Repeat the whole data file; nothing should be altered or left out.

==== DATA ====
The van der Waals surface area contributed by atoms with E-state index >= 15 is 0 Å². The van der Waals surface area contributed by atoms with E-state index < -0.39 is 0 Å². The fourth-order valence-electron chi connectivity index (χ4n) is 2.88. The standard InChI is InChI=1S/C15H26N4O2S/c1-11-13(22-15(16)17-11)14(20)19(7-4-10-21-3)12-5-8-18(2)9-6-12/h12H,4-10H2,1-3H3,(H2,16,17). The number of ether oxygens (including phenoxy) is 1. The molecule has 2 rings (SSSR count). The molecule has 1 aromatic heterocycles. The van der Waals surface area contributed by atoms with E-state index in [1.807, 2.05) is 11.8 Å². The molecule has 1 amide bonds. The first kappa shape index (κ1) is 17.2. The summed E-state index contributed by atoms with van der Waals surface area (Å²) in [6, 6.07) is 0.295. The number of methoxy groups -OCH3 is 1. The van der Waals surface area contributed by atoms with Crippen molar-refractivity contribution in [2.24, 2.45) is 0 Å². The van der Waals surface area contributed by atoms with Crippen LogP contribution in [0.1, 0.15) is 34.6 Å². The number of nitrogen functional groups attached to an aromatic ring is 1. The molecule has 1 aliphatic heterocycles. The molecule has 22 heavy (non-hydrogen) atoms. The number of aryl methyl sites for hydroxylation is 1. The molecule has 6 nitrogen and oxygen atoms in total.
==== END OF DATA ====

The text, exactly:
The van der Waals surface area contributed by atoms with E-state index >= 15 is 0 Å². The van der Waals surface area contributed by atoms with E-state index < -0.39 is 0 Å². The fourth-order valence-electron chi connectivity index (χ4n) is 2.88. The standard InChI is InChI=1S/C15H26N4O2S/c1-11-13(22-15(16)17-11)14(20)19(7-4-10-21-3)12-5-8-18(2)9-6-12/h12H,4-10H2,1-3H3,(H2,16,17). The number of ether oxygens (including phenoxy) is 1. The molecule has 2 rings (SSSR count). The molecule has 1 aromatic heterocycles. The van der Waals surface area contributed by atoms with E-state index in [1.807, 2.05) is 11.8 Å². The molecule has 1 amide bonds. The first kappa shape index (κ1) is 17.2. The summed E-state index contributed by atoms with van der Waals surface area (Å²) in [6, 6.07) is 0.295. The number of methoxy groups -OCH3 is 1. The van der Waals surface area contributed by atoms with Crippen molar-refractivity contribution in [2.24, 2.45) is 0 Å². The van der Waals surface area contributed by atoms with Crippen LogP contribution in [0.1, 0.15) is 34.6 Å². The number of nitrogen functional groups attached to an aromatic ring is 1. The molecule has 1 aliphatic heterocycles. The molecule has 22 heavy (non-hydrogen) atoms. The number of aryl methyl sites for hydroxylation is 1. The molecule has 6 nitrogen and oxygen atoms in total.